ia64/linux-2.6.18-xen.hg

diff Documentation/dnotify.txt @ 0:831230e53067

Import 2.6.18 from kernel.org tarball.
author Ian Campbell <ian.campbell@xensource.com>
date Wed Apr 11 14:15:44 2007 +0100 (2007-04-11)
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     1.1 --- /dev/null	Thu Jan 01 00:00:00 1970 +0000
     1.2 +++ b/Documentation/dnotify.txt	Wed Apr 11 14:15:44 2007 +0100
     1.3 @@ -0,0 +1,99 @@
     1.4 +		Linux Directory Notification
     1.5 +		============================
     1.6 +
     1.7 +	   Stephen Rothwell <sfr@canb.auug.org.au>
     1.8 +
     1.9 +The intention of directory notification is to allow user applications
    1.10 +to be notified when a directory, or any of the files in it, are changed.
    1.11 +The basic mechanism involves the application registering for notification
    1.12 +on a directory using a fcntl(2) call and the notifications themselves
    1.13 +being delivered using signals.
    1.14 +
    1.15 +The application decides which "events" it wants to be notified about.
    1.16 +The currently defined events are:
    1.17 +
    1.18 +	DN_ACCESS	A file in the directory was accessed (read)
    1.19 +	DN_MODIFY	A file in the directory was modified (write,truncate)
    1.20 +	DN_CREATE	A file was created in the directory
    1.21 +	DN_DELETE	A file was unlinked from directory
    1.22 +	DN_RENAME	A file in the directory was renamed
    1.23 +	DN_ATTRIB	A file in the directory had its attributes
    1.24 +			changed (chmod,chown)
    1.25 +
    1.26 +Usually, the application must reregister after each notification, but
    1.27 +if DN_MULTISHOT is or'ed with the event mask, then the registration will
    1.28 +remain until explicitly removed (by registering for no events).
    1.29 +
    1.30 +By default, SIGIO will be delivered to the process and no other useful
    1.31 +information.  However, if the F_SETSIG fcntl(2) call is used to let the
    1.32 +kernel know which signal to deliver, a siginfo structure will be passed to
    1.33 +the signal handler and the si_fd member of that structure will contain the
    1.34 +file descriptor associated with the directory in which the event occurred.
    1.35 +
    1.36 +Preferably the application will choose one of the real time signals
    1.37 +(SIGRTMIN + <n>) so that the notifications may be queued.  This is
    1.38 +especially important if DN_MULTISHOT is specified.  Note that SIGRTMIN
    1.39 +is often blocked, so it is better to use (at least) SIGRTMIN + 1.
    1.40 +
    1.41 +Implementation expectations (features and bugs :-))
    1.42 +---------------------------
    1.43 +
    1.44 +The notification should work for any local access to files even if the
    1.45 +actual file system is on a remote server.  This implies that remote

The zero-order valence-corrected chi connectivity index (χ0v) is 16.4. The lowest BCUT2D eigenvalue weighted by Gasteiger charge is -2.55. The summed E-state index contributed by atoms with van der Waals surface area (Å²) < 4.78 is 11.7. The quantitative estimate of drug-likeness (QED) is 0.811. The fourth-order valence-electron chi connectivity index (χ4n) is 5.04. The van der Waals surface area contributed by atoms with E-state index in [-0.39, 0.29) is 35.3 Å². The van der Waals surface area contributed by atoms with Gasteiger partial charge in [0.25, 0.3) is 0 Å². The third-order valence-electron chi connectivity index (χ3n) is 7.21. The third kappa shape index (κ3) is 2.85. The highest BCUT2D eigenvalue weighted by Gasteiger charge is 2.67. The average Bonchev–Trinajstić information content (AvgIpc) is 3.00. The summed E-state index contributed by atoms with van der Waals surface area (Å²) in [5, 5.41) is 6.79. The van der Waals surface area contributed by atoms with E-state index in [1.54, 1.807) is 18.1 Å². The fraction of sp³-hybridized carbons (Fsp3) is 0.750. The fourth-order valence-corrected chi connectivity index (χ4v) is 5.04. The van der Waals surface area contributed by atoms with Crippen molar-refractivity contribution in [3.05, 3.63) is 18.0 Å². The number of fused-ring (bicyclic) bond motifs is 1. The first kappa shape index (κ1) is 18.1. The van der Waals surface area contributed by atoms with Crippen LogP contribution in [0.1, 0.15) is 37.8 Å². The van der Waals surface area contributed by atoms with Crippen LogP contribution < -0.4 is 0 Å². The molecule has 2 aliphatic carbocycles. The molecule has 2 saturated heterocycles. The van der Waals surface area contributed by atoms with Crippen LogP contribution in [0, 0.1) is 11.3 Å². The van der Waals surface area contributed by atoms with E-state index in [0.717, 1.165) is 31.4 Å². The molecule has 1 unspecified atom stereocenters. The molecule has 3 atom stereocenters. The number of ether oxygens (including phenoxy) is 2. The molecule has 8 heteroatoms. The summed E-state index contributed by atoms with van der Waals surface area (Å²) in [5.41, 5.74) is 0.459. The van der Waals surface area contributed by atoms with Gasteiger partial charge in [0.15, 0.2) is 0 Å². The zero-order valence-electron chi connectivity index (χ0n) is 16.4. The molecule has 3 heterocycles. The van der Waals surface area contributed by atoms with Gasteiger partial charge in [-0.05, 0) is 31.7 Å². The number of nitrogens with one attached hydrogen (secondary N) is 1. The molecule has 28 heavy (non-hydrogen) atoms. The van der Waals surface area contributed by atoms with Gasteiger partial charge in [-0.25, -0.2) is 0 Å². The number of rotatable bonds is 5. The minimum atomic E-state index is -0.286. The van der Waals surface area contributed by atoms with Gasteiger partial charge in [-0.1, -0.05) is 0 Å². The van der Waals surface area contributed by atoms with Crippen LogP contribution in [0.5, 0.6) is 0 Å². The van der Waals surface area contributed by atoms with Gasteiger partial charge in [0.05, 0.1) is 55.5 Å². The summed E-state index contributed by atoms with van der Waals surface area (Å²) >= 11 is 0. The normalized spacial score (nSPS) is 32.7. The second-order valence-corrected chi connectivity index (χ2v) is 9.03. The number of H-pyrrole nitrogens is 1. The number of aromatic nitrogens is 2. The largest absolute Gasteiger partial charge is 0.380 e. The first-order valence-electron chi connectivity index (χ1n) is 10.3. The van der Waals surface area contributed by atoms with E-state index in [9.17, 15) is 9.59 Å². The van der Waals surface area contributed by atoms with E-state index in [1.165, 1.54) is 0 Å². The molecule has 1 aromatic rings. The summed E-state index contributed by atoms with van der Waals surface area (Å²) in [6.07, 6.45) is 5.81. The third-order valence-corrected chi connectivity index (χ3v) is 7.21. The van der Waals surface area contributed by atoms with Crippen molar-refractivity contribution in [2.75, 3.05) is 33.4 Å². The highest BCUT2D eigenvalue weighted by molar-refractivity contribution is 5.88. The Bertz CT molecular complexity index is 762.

1.46 +access to files served by local user mode servers should be notified.
    1.47 +Also, remote accesses to files served by a local kernel NFS server should
    1.48 +be notified.
    1.49 +
    1.50 +In order to make the impact on the file system code as small as possible,
    1.51 +the problem of hard links to files has been ignored.  So if a file (x)
    1.52 +exists in two directories (a and b) then a change to the file using the
    1.53 +name "a/x" should be notified to a program expecting notifications on
    1.54 +directory "a", but will not be notified to one expecting notifications on
    1.55 +directory "b".
    1.56 +
    1.57 +Also, files that are unlinked, will still cause notifications in the
    1.58 +last directory that they were linked to.
    1.59 +
    1.60 +Configuration
    1.61 +-------------
    1.62 +
    1.63 +Dnotify is controlled via the CONFIG_DNOTIFY configuration option.  When
    1.64 +disabled, fcntl(fd, F_NOTIFY, ...) will return -EINVAL.
    1.65 +
    1.66 +Example
    1.67 +-------
    1.68 +
    1.69 +	#define _GNU_SOURCE	/* needed to get the defines */
    1.70 +	#include <fcntl.h>	/* in glibc 2.2 this has the needed
    1.71 +					   values defined */
    1.72 +	#include <signal.h>
    1.73 +	#include <stdio.h>
    1.74 +	#include <unistd.h>
    1.75 +	
    1.76 +	static volatile int event_fd;
    1.77 +	
    1.78 +	static void handler(int sig, siginfo_t *si, void *data)
    1.79 +	{
    1.80 +		event_fd = si->si_fd;
    1.81 +	}
    1.82 +	
    1.83 +	int main(void)
    1.84 +	{
    1.85 +		struct sigaction act;
    1.86 +		int fd;
    1.87 +		
    1.88 +		act.sa_sigaction = handler;
    1.89 +		sigemptyset(&act.sa_mask);
    1.90 +		act.sa_flags = SA_SIGINFO;
    1.91 +		sigaction(SIGRTMIN + 1, &act, NULL);
    1.92 +		
    1.93 +		fd = open(".", O_RDONLY);
    1.94 +		fcntl(fd, F_SETSIG, SIGRTMIN + 1);
    1.95 +		fcntl(fd, F_NOTIFY, DN_MODIFY|DN_CREATE|DN_MULTISHOT);
    1.96 +		/* we will now be notified if any of the files
    1.97 +		   in "." is modified or new files are created */
    1.98 +		while (1) {
    1.99 +			pause();
   1.100 +			printf("Got event on fd=%d\n", event_fd);
   1.101 +		}
   1.102 +	}